California continues to have one the highest unemployment rates in the nation and economists predict a slow but steady recovery. In 2009, California’s unemployment insurance program ran out of funds, forcing the state to borrow from the federal government to pay unemployment benefits, as well as borrow money from the State Disability Insurance Trust Fund to pay the interest on the federal debt. It is expected that by the end of 2013, California will have an outstanding balance of approximately $10 billion due to the federal government and another $900 million due to the state.
Federal law requires California employers to repay the $10 billion loan, which is accomplished by annually reducing California employers’ federal tax credits (FUTA). Over the past two years, these credits have been reduced resulting in almost $870 million in higher federal unemployment taxes for employers. Under federal law, these automatic tax credit reductions will grow increasing unemployment insurance costs to employers until the loan is repaid or the maximum federal tax rate is reached. State law requires the loans that were obtained to pay the federal interest in 2011 and 2012 to be repaid beginning June 2016.
While existing law requires California employers to repay these federal and state loans, it does not address the structural defects in the unemployment insurance financing structure that led to this crisis. The state needs a sustainable unemployment insurance system that protects both workers who are temporarily unemployed through no fault of their own, and employers trying to put people back to work. However, the system has not been updated since 1984 and is structurally unsound.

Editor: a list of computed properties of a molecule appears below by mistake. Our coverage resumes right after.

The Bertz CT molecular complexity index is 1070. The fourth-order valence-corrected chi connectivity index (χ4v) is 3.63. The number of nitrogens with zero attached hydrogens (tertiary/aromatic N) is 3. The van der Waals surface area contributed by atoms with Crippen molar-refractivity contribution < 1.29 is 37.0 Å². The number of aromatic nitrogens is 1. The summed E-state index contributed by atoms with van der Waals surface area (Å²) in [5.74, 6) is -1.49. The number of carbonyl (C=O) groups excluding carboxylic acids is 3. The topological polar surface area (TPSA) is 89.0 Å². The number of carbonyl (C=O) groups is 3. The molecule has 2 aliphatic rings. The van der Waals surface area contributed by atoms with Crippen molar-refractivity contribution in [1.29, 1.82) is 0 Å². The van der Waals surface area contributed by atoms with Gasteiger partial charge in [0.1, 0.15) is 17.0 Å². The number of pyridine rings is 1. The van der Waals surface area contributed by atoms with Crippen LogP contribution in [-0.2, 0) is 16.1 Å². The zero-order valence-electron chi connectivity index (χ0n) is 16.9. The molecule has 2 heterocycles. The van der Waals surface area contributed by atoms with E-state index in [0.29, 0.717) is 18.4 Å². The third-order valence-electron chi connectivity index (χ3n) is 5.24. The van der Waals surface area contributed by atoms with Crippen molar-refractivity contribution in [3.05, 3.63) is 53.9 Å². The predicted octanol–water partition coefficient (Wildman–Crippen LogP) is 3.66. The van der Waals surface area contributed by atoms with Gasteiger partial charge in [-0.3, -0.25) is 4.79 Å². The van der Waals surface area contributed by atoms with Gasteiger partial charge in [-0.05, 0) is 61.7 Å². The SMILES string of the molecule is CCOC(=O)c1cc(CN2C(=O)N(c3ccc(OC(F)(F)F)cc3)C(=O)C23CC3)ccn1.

Over the past few months, Gov. Jerry Brown and his Administration have been working with both business and labor to discuss California’s insolvent unemployment trust fund. Discussions have been focused around achieving solvency while considering the financial impact to employers and the economy, creating a solvent fund with a reserve that can withstand future downturns, avoid borrowing and federal tax increases, establish a system that provides a more equitable cost sharing ratio among employers based upon usage of the program and improve the integrity of the program through eligibility reforms.
Discussions will continue as business and labor seek equitable solutions that will preserve the integrity of the system and protects the safety net. For any increases in the taxable wage base or tax rates to occur a two-thirds vote of the Assembly and the Senate must be reached.